Share your stories

As we move through of careers we all have endless incidents that can either be denied and suppressed or acknowledged and framed as “falls,” “failures,” or “mistakes.” These so-called falls all enhance our professional growth. By focusing on the process of falling, and then rising back up, we are able to have a greater understanding of the choices we have made, and the consequences of our choices.

Sharing and bearing witness to stories of failure from our professional and personal lives provide opportunities for us to explore and get closer to the underlying meaning of our work, our questions of what is it that we are trying to accomplish in our work as quality professionals. Our missteps allow us to identify paths we needed to take or create new stories and new pathways to emerge within the context of our work. As we share stories of tensions, struggles, and falling down, we realized how important these experiences are in the process of learning, of crafting one’s presence as a human being among human beings, of becoming a quality professional.

We may not have asked for a journey of struggle when we decided to become quality professionals, but the process of becoming tacitly involves struggle and difficulty. There is a clear pattern among individuals who demonstrate the ability to rise strong pain and adversity in that they are able to describe their experiences, and lay meaning to it.

It is important to recognize that simply recognizing and affirming struggle, or that something is not going as it should, does not necessarily lead to productive change. To make a change and to work towards a culture of excellence we must recognize that emotions and feelings are in the game. Learning to lead is an emotionally-laden process. And early-stage professionals feel exceptionally vulnerable within this process. This field requires early-stage professionals to hone their interpersonal, technical, and organizational skills, all while turning their gaze inward to understanding how their positioning in the organization impacts can be utilized for change. Novice professionals often struggle in terms of communicating ideas orally or in writing, being able to manage multiple tasks at once, staying on top of their technical content, or even thinking critically about who they are in the broader world. Early-stage professionals are always on the brink of vulnerability.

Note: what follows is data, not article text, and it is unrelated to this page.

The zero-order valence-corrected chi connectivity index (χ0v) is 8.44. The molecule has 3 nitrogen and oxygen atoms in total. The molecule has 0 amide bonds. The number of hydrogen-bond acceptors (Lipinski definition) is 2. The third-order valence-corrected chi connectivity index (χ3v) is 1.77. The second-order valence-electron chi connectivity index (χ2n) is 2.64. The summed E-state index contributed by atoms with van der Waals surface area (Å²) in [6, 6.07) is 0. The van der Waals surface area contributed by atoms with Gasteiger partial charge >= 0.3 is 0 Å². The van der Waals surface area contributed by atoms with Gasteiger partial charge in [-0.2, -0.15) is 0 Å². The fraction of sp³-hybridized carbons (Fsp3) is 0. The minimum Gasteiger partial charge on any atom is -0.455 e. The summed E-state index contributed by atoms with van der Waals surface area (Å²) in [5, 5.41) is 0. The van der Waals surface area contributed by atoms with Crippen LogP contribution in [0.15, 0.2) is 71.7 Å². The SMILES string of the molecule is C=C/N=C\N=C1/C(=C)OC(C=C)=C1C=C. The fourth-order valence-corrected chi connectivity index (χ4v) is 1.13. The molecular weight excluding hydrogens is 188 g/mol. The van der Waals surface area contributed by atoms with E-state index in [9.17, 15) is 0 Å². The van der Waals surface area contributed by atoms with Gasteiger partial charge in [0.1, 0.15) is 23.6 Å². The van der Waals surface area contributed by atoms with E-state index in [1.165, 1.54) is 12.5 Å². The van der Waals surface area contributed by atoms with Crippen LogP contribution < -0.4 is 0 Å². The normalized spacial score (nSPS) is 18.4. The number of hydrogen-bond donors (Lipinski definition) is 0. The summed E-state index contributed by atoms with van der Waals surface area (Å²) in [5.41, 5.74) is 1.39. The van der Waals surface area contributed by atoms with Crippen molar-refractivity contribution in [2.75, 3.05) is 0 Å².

Share your stories. Help others share theirs.

I’m organizing a PechaKucha/Ignite event as part of the ASQ’s Team and Workplace Excellence Forum to sharpen our stories. More details coming soon. Start thinking of your stories to share!

Royalty-free stock photo ID: 642783229

Knowledge Transfer

Our organizations are based on the interactions of individuals, teams and other organizations into a complex adaptive environment. We need to manage productive relationships as part of a complex system and interactions among parts can produce valuable, new, and unpredictable capabilities that are not inherent in any of the parts acting alone. This is why knowledge management, having a learning culture, is such a fundamental part of the work we do.